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Martin Shkreli may have to give up Wu-Tang album as part of fraud conviction

By | Published on Tuesday 6 March 2018

Martin Shkreli

Convicted fraudster and all round jerk Martin Shkreli – who still counts as music news because of him buying that Wu-Tang album – might have to give up that Wu-Tang album in order to pay a $7.36 million fine in relation to his fraud conviction.

Shkreli rose to fame, of course, after buying the rights to a life-saving AIDS drug and massively increasing the price. He then dabbled with some music investments before being charged and later convicted for fraud in relation to some of his business ventures.

His music dabblings included buying the one and only copy made available of Wu-Tang Clan’s 2015 album ‘Once Upon a Time In Shaolin’. It was a purchase that set him back $2 million and resulted in some light feuding with certain members of the hip hop collective.

Last year Shkreli, then on bail awaiting sentencing in relation to the fraud conviction, put the Wu-Tang album up for sale on eBay. According to the auction site, it sold for $1,025,100.00. But shortly after the supposed sale Shkreli was jailed after making some bizarre posts about Hillary Clinton on social media.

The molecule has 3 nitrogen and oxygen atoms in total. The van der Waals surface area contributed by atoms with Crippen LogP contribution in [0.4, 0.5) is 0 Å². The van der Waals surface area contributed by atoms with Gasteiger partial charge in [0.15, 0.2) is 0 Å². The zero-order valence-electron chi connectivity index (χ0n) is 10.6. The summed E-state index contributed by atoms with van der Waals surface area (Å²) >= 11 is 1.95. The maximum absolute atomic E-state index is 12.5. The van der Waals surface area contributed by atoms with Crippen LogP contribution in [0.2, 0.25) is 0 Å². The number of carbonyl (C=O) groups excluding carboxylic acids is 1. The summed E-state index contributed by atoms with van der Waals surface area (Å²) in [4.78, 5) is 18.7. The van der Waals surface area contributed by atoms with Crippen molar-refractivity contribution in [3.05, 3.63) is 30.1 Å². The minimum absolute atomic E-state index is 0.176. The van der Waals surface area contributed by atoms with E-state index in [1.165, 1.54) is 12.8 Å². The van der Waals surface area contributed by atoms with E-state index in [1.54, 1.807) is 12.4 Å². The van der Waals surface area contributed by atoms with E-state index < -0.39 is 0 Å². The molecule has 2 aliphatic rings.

The ownership status of the album then remained unclear. One of the people who had been bidding subsequently told HipHopDX that he had been approached by lawyers working for Shkreli, who were still taking bids even after the eBay auction had closed. That suggested that no deal to sell the one-off record had actually been reached.

Either way, when a judge this week listed assets that a supposedly cash-broke Shkreli may need to hand over to satisfy the $7.36 million fine, it included the Wu-Tang album. Along with equity in Shkreli’s drugs company, a Picasso painting, and a copy of Lil Wayne’s never released ‘The Carter V’ album he somehow got his hands on. Oh, and the $5 million in cash sitting in an E-Trade brokerage account that Shkreli previously used to secure bail.

The fine Shkreli must pay to the US government is in addition to “the resolution of any third-party claims” by victims of his fraudulent activity. Though the judge overseeing the case put off actually seizing assets until the conclusion of Shkreli’s planned appeal of his fraud conviction.

In addition to wrangling over monies, there is also the matter of Shkreli’s prison sentence in relation to that conviction. His lawyers are pushing for twelve to eighteen months. But prosecutors could push for a much longer sentence. Like, a decades long sentence. Which would probably put losing ownership of a Wu-Tang album into perspective. Especially given that chatter last year questioning whether it really was a Wu-Tang album.